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||Nicey, just thought you might like this little tea tidbit fromThe Antarctic Dictionary: A Complete Guide to Antarctic English by Bernadette Hince. Under the entry for tea bag she writes:|
"Remarkably, tea bag is an antarctic word. the technique of immersing a permeable bag containing tea in boiling water was recorded decades earlier on Australian antarctic expeditions than in American or British kitchens. On early antarctic journeys the bags were cloth, possibly the inspiration of Australian explorer Douglas Mawson."
Hince goes on to say "Sometimes these bags were re-used several times, even after being scavenged from old supply dumps. In desperation in Antarctica, used tea leaves were also eaten or smoked."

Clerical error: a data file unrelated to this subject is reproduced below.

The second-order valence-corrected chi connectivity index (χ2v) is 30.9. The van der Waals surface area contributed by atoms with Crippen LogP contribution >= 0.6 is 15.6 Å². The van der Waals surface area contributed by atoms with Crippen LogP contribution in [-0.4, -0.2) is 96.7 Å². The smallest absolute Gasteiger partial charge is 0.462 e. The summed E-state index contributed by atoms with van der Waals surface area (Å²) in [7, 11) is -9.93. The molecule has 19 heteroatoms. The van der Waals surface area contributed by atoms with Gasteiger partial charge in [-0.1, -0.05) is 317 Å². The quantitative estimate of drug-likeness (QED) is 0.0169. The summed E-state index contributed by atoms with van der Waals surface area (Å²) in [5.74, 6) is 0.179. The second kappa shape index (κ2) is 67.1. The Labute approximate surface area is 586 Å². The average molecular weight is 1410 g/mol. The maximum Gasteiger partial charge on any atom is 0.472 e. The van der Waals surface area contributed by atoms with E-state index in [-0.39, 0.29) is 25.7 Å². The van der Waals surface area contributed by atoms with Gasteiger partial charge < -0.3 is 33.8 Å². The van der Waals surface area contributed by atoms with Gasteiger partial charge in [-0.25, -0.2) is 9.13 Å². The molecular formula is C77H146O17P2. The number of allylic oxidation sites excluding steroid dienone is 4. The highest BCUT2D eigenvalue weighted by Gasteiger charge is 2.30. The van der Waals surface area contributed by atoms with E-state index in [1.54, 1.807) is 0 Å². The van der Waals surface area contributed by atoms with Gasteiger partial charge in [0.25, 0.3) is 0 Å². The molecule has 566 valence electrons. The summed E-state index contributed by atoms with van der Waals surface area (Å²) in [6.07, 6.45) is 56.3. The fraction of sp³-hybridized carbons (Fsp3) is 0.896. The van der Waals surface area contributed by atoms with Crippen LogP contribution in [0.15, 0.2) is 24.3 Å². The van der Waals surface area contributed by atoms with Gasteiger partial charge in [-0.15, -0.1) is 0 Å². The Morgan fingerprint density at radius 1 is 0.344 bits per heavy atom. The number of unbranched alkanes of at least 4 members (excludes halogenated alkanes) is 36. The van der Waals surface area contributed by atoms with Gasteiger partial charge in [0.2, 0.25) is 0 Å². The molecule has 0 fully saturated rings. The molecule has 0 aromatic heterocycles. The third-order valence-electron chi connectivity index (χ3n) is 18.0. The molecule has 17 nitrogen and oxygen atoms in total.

But from one who has been there, the best thing to ward off the cold in Antarctica is not, I'm afraid, tea but a mug of steaming hot raro. (Raro is a brand of powdered cordial, its name evoking the South Pacific island of Rarotonga.) In minus 27 degrees Celcius, it takes a while to rip open a packet of Raro and add boiling water, but it's worth it from the first sip.